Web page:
(v) If a withholding exemption certificate is in effect with respect to the employee before the employer receives a notice from the IRS of the maximum number of withholding exemptions permitted under this paragraph (g)(2), the employer must continue to withhold tax in accordance with the existing withholding exemption certificate rather than on the basis of the notice if the existing withholding exemption certificate does not claim complete exemption from withholding and claims a number of withholding exemptions less than the maximum number specified by the IRS in the written notice to the employer.

(vi) If the employee furnishes a new withholding exemption certificate after the employer receives a notice from the IRS of the maximum number of withholding exemptions permitted under this paragraph (g)(2), the employer must withhold tax on the basis of that new certificate as currently effective only if the new certificate does not claim complete exemption from withholding and claims a number of withholding exemptions less than the number specified by the IRS in the notice to the employer. If any new certificate claims complete exemption from withholding or claims a number of withholding exemptions more than the maximum number specified by the IRS in the notice, then the employer must disregard the new certificate and must continue to withhold tax on the basis of the maximum number specified in the notice received from the IRS unless the IRS by subsequent written notice advises the employer to withhold tax on the basis of that new certificate. If the employee wants to put a new certificate into effect to claim complete exemption from withholding or to claim a number of withholding exemptions more than the maximum number specified by the IRS in the notice to the employer, the employee must submit to the IRS office designated in the employee notice earlier furnished to the employee under this paragraph (g)(2) that new certificate and a written statement to support the claims made by the employee on the new certificate.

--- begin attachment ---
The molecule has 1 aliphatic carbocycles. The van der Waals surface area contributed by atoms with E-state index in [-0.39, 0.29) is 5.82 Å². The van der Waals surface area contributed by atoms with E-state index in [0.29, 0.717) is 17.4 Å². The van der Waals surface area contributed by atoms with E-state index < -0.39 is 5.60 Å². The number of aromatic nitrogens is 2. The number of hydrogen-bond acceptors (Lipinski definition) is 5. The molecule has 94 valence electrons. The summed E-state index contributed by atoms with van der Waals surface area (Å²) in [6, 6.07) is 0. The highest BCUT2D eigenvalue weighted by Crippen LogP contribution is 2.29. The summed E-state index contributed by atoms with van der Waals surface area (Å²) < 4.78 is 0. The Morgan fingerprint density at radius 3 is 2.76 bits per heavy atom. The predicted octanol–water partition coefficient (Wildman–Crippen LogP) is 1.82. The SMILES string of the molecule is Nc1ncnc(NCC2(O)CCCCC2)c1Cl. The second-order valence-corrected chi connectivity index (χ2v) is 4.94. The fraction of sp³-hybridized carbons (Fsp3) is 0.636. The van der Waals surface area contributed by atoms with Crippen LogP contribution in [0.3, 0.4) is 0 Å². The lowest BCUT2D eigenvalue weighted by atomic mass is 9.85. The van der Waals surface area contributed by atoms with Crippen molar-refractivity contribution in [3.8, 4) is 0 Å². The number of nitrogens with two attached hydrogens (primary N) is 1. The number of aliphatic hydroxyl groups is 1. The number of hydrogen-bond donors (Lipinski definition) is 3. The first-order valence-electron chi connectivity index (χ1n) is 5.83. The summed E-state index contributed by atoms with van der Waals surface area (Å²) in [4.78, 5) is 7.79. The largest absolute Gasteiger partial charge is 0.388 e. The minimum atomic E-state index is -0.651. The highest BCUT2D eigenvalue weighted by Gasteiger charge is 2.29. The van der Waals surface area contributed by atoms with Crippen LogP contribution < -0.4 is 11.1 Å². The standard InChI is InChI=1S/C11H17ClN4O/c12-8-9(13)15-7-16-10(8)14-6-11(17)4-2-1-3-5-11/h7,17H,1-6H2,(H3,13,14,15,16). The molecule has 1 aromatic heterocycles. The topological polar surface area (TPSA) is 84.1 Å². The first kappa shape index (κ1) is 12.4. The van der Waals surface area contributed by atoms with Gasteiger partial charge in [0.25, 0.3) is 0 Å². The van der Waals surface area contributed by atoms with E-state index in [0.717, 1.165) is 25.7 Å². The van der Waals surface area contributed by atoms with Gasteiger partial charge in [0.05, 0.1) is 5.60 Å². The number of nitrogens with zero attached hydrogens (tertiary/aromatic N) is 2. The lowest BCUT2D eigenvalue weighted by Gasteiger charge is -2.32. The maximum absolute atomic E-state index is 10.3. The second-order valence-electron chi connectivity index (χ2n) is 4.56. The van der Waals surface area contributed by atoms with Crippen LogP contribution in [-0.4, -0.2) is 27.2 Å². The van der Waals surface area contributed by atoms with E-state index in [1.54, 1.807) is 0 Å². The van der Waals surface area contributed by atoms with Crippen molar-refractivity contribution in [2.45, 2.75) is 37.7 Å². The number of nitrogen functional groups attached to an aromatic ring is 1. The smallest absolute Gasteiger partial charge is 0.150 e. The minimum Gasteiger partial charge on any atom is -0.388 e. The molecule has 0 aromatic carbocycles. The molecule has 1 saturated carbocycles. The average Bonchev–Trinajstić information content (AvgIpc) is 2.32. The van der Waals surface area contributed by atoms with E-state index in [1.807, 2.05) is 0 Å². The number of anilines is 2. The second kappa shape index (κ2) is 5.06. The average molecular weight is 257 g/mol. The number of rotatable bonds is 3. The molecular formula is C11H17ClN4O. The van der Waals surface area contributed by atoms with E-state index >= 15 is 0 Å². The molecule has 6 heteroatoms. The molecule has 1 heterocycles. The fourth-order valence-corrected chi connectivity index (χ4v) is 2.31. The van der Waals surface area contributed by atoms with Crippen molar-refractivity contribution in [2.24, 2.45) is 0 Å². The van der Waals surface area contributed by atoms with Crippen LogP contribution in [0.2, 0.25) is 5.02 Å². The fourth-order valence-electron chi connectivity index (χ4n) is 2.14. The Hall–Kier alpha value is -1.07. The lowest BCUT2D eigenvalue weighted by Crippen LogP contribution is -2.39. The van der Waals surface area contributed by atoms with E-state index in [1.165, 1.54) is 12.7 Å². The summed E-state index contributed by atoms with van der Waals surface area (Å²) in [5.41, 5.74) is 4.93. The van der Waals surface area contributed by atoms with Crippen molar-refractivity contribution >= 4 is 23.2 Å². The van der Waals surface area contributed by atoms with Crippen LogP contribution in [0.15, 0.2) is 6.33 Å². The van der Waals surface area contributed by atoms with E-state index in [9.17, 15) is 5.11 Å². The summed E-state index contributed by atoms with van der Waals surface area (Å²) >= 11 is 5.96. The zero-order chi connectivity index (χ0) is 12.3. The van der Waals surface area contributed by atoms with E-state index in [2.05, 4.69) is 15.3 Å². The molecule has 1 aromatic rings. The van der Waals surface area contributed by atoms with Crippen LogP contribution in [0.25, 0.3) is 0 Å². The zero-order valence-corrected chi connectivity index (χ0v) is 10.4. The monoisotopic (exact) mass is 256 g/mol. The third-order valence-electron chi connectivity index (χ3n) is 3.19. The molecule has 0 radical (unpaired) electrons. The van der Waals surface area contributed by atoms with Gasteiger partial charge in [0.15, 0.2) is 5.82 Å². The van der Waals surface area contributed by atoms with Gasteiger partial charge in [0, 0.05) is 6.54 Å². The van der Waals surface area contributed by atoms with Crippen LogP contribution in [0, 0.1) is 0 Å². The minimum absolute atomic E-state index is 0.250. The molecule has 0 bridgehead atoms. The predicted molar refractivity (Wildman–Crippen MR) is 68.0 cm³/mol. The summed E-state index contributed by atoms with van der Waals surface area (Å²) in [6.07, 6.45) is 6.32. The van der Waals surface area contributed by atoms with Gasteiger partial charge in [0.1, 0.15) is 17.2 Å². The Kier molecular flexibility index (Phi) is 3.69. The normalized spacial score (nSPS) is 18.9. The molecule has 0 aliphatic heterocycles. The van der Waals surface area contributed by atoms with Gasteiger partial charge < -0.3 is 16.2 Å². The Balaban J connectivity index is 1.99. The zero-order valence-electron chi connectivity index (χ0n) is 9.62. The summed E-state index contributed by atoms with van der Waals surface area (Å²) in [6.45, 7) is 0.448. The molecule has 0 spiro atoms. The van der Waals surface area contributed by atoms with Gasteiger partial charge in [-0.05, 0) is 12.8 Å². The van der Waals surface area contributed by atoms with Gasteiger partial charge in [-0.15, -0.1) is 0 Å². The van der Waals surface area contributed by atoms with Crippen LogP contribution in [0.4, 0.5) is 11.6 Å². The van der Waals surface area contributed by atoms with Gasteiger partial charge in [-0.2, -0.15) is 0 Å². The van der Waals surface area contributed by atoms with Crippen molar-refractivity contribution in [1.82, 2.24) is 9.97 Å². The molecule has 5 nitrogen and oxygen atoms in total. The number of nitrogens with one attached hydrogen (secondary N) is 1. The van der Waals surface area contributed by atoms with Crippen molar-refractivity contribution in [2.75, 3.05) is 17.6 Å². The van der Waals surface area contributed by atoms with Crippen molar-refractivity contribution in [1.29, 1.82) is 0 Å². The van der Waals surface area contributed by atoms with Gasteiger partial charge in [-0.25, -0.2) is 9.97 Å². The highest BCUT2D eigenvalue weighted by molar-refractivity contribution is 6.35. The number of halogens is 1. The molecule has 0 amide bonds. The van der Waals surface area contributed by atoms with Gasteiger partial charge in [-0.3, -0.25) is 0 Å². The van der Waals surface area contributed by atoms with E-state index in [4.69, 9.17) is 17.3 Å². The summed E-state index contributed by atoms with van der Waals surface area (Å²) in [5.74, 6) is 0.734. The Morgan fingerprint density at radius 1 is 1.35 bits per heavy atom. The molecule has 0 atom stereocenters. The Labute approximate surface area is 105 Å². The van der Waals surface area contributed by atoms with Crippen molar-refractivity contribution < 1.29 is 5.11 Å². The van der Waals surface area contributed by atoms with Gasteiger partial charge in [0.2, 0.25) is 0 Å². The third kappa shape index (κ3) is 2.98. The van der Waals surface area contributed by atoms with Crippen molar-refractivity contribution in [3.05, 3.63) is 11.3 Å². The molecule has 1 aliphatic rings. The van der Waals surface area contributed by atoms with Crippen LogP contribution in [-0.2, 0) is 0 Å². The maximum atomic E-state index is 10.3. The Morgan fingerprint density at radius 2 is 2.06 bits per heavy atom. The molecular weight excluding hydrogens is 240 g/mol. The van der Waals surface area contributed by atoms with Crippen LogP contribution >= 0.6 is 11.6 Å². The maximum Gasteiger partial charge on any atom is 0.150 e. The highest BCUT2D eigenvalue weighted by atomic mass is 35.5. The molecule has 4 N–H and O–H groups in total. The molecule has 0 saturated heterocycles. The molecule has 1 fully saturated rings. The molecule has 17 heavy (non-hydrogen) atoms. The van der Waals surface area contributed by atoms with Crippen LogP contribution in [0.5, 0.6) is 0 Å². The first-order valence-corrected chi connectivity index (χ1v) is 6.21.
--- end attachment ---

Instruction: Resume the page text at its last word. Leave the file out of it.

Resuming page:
(3) Definition of employer. For purposes of this paragraph (g), the term employer includes any person authorized by the employer to receive withholding exemption certificates, to make withholding computations, or to make payroll distributions.

(4) Effective date. This paragraph (g) applies on April 14, 2005. The applicability of this paragraph (g) expires on or before April 11, 2008.

Par. 4. Section 31.3402(f)(5)-1 is amended by revising paragraph (a) to read as follows:

§31.3402(f)(5)-1 Form and contents of withholding exemption certificates.

(a) For further guidance, see §31.3402(f)(5)-1T(a).